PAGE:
Hundreds of jobs at risk after Philips Avent announces plans to close down Glemsford factory in 2020
Hundreds of jobs are at risk of being axed, after one of south Suffolk’s largest employers confirmed it will close its factory in Glemsford.
Philips Avent has announced plans to shut its baby care product manufacturing plant in Lower Road in 2020, affecting around 500 jobs.
The decision, which will see the factory’s production line relocated to an existing site in the Netherlands, comes after a review of the firm’s industrial footprint, with company bosses stating they had to “pro-actively mitigate the potential impact of various ongoing geopolitical challenges”.
Philips has repeatedly warned in recent months that the future of its Glemsford plant was uncertain due to the lack of clarity around the Brexit negotiations, and it needed frictionless trade with the European Union to be maintained for the site to remain viable.
Neil Mesher, CEO of Philips UK and Ireland, said: “I recognise our proposed plan will have a profound impact on our colleagues working at the Glemsford site, and our manufacturing presence in the UK.
“We have announced the proposal after careful consideration and, over the next period, we will work closely with the impacted colleagues on the next steps.
“The UK is an important market for us, and we will continue to invest in our commercial organisation and innovation programs in the country.”
South Suffolk MP James Cartlidge said he was “extremely saddened and disappointed” by the news.
He argued that the timing of the announcement – coming only days after Parliament rejected Prime Minister Theresa May’s Brexit deal – could not be ignored.
“These job losses are not ‘project fear’,” he said. “They are real.”
The loss of the Glemsford factory, which primarily focuses on one category of products for export outside of the UK, is part of Philips’ wider reconfiguration of its supplier bases and supply chains in Europe, North America and Asia.
The company has confirmed it aims to reduce the number of manufacturing bases from around 50 sites globally to approximately 30.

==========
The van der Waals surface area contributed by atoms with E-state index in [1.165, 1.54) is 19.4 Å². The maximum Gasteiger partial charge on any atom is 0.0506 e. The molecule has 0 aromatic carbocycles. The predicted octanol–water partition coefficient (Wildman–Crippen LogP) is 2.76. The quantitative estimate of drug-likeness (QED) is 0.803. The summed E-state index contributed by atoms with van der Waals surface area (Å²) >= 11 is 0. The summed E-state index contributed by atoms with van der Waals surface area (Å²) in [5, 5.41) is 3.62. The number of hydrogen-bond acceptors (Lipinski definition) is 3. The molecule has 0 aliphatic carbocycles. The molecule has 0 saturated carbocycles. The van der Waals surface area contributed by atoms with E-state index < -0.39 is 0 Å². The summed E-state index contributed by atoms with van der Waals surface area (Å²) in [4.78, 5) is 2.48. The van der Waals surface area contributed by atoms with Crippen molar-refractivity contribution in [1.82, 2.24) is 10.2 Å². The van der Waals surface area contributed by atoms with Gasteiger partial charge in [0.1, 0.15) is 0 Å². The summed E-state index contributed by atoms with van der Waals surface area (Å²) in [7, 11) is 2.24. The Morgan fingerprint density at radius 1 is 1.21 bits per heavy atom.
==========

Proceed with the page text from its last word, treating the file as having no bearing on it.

Mr Cartlidge, who was in the minority of MPs to support the defeated Brexit deal last Tuesday, met with Philips’ leadership on Friday to discuss their plans and the future of its current staff.
“My first thought is for all those working at the plant, who now have to go into consultation about their future, which must be a very unsettling experience,” he said.
“Whatever the precise impact, it’s impossible to overlook the fact that this announcement came just after the Prime Minister’s pro-employment Brexit deal was voted down in the Commons.
“Whatever anyone says, it’s irrefutable production is not moving from Holland to the UK, but vice versa.
“I will continue to do everything I can in Parliament to support finding a Brexit deal that respects the referendum result, but seeks to do so in a sensible way, protecting our economy in the process.
“I am proud to have such a successful brand in my constituency, exporting all over the world, and a market leader in the US.
“Now that great brand will be leaving to the EU, and all those exports will go from Holland to the US, not from Suffolk.
“This strengthens my resolve to keep pressing for a sensible way forward that prioritises British industry.
“I don’t want to see our economic success stories moving away. I want new ones being created here.
“That will require certainty for investment that will come from securing a stable way forward for our country.”
More by this authorThomas Malina